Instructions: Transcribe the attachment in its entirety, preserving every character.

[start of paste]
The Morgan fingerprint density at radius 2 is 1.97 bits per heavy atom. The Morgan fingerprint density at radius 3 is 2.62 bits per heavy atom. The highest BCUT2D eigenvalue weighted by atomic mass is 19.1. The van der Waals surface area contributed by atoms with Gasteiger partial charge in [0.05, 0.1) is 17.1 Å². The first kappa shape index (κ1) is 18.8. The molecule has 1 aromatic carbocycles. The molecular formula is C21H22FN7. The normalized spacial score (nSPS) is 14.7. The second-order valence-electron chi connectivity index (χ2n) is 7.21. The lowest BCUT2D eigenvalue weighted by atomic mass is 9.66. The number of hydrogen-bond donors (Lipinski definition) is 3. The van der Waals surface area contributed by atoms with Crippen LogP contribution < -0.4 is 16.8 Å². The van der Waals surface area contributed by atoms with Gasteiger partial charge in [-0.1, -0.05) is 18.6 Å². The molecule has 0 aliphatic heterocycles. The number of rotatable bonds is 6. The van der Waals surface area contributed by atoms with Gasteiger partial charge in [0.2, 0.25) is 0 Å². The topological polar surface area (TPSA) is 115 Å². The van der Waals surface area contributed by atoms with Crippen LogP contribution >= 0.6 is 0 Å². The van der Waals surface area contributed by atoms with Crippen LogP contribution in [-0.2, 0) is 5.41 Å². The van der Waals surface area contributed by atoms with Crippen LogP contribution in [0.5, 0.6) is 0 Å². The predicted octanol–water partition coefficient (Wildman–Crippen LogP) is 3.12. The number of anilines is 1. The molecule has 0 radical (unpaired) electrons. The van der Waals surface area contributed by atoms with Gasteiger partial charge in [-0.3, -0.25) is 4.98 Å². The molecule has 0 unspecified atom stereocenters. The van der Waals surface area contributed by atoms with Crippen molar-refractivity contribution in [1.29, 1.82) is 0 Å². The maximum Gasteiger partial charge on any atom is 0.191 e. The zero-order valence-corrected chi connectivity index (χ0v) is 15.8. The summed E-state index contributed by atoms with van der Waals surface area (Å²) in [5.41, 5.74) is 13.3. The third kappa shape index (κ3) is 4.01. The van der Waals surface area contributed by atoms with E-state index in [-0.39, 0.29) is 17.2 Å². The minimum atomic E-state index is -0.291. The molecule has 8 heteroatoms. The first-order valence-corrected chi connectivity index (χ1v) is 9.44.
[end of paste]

The Morgan fingerprint density at radius 2 is 1.97 bits per heavy atom. The Morgan fingerprint density at radius 3 is 2.62 bits per heavy atom. The highest BCUT2D eigenvalue weighted by atomic mass is 19.1. The van der Waals surface area contributed by atoms with Gasteiger partial charge in [0.05, 0.1) is 17.1 Å². The first kappa shape index (κ1) is 18.8. The molecule has 1 aromatic carbocycles. The molecular formula is C21H22FN7. The normalized spacial score (nSPS) is 14.7. The second-order valence-electron chi connectivity index (χ2n) is 7.21. The lowest BCUT2D eigenvalue weighted by atomic mass is 9.66. The number of hydrogen-bond donors (Lipinski definition) is 3. The van der Waals surface area contributed by atoms with Crippen LogP contribution < -0.4 is 16.8 Å². The van der Waals surface area contributed by atoms with Gasteiger partial charge in [-0.1, -0.05) is 18.6 Å². The molecule has 0 aliphatic heterocycles. The number of rotatable bonds is 6. The van der Waals surface area contributed by atoms with Gasteiger partial charge in [0.2, 0.25) is 0 Å². The topological polar surface area (TPSA) is 115 Å². The van der Waals surface area contributed by atoms with Crippen LogP contribution >= 0.6 is 0 Å². The van der Waals surface area contributed by atoms with Crippen LogP contribution in [-0.2, 0) is 5.41 Å². The van der Waals surface area contributed by atoms with Crippen LogP contribution in [0.5, 0.6) is 0 Å². The predicted octanol–water partition coefficient (Wildman–Crippen LogP) is 3.12. The number of anilines is 1. The molecule has 0 radical (unpaired) electrons. The van der Waals surface area contributed by atoms with Gasteiger partial charge in [-0.3, -0.25) is 4.98 Å². The molecule has 0 unspecified atom stereocenters. The van der Waals surface area contributed by atoms with Crippen molar-refractivity contribution in [1.29, 1.82) is 0 Å². The maximum Gasteiger partial charge on any atom is 0.191 e. The zero-order valence-corrected chi connectivity index (χ0v) is 15.8. The summed E-state index contributed by atoms with van der Waals surface area (Å²) in [5.41, 5.74) is 13.3. The third kappa shape index (κ3) is 4.01. The van der Waals surface area contributed by atoms with E-state index in [-0.39, 0.29) is 17.2 Å². The minimum atomic E-state index is -0.291. The molecule has 8 heteroatoms. The first-order valence-corrected chi connectivity index (χ1v) is 9.44.